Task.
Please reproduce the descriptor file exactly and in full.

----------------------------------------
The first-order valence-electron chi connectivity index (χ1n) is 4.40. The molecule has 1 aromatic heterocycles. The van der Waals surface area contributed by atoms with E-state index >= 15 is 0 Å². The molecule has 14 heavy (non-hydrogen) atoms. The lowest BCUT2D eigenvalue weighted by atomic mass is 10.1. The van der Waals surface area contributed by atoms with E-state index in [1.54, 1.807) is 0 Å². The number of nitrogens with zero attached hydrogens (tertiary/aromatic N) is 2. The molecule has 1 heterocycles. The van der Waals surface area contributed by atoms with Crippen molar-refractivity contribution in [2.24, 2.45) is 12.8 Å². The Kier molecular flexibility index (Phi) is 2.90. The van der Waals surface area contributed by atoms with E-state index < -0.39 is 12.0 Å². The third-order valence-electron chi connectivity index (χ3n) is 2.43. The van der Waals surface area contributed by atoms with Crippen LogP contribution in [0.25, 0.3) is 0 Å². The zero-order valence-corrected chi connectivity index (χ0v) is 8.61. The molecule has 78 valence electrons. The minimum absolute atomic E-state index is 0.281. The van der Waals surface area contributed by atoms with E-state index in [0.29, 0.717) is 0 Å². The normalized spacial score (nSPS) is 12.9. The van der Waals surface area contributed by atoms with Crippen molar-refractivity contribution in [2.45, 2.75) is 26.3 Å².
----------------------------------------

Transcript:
The first-order valence-electron chi connectivity index (χ1n) is 4.40. The molecule has 1 aromatic heterocycles. The van der Waals surface area contributed by atoms with E-state index >= 15 is 0 Å². The molecule has 14 heavy (non-hydrogen) atoms. The lowest BCUT2D eigenvalue weighted by atomic mass is 10.1. The van der Waals surface area contributed by atoms with E-state index in [1.54, 1.807) is 0 Å². The number of nitrogens with zero attached hydrogens (tertiary/aromatic N) is 2. The molecule has 1 heterocycles. The van der Waals surface area contributed by atoms with Crippen molar-refractivity contribution in [2.24, 2.45) is 12.8 Å². The Kier molecular flexibility index (Phi) is 2.90. The van der Waals surface area contributed by atoms with E-state index < -0.39 is 12.0 Å². The third-order valence-electron chi connectivity index (χ3n) is 2.43. The van der Waals surface area contributed by atoms with Crippen LogP contribution in [0.25, 0.3) is 0 Å². The zero-order valence-corrected chi connectivity index (χ0v) is 8.61. The molecule has 78 valence electrons. The minimum absolute atomic E-state index is 0.281. The van der Waals surface area contributed by atoms with E-state index in [0.29, 0.717) is 0 Å². The normalized spacial score (nSPS) is 12.9. The van der Waals surface area contributed by atoms with Crippen molar-refractivity contribution in [2.45, 2.75) is 26.3 Å².